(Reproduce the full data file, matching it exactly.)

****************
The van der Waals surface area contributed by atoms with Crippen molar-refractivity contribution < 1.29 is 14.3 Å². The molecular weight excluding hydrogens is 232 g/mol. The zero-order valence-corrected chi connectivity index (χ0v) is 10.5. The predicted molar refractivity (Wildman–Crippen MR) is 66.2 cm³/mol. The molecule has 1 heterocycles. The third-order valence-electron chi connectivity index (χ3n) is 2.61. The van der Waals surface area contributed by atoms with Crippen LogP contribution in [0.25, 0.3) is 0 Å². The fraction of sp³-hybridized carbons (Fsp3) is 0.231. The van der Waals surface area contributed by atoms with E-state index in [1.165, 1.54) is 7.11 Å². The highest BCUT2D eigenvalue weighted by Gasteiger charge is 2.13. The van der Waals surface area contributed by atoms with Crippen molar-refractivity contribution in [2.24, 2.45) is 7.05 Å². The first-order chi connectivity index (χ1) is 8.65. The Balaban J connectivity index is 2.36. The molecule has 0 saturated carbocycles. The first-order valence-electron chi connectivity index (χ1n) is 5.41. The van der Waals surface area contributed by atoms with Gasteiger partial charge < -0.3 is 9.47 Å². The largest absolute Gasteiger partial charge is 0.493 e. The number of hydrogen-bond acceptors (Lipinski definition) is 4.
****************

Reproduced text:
The van der Waals surface area contributed by atoms with Crippen molar-refractivity contribution < 1.29 is 14.3 Å². The molecular weight excluding hydrogens is 232 g/mol. The zero-order valence-corrected chi connectivity index (χ0v) is 10.5. The predicted molar refractivity (Wildman–Crippen MR) is 66.2 cm³/mol. The molecule has 1 heterocycles. The third-order valence-electron chi connectivity index (χ3n) is 2.61. The van der Waals surface area contributed by atoms with Crippen LogP contribution in [0.25, 0.3) is 0 Å². The fraction of sp³-hybridized carbons (Fsp3) is 0.231. The van der Waals surface area contributed by atoms with E-state index in [1.165, 1.54) is 7.11 Å². The highest BCUT2D eigenvalue weighted by Gasteiger charge is 2.13. The van der Waals surface area contributed by atoms with Crippen molar-refractivity contribution in [2.24, 2.45) is 7.05 Å². The first-order chi connectivity index (χ1) is 8.65. The Balaban J connectivity index is 2.36. The molecule has 0 saturated carbocycles. The first-order valence-electron chi connectivity index (χ1n) is 5.41. The van der Waals surface area contributed by atoms with Gasteiger partial charge < -0.3 is 9.47 Å². The largest absolute Gasteiger partial charge is 0.493 e. The number of hydrogen-bond acceptors (Lipinski definition) is 4.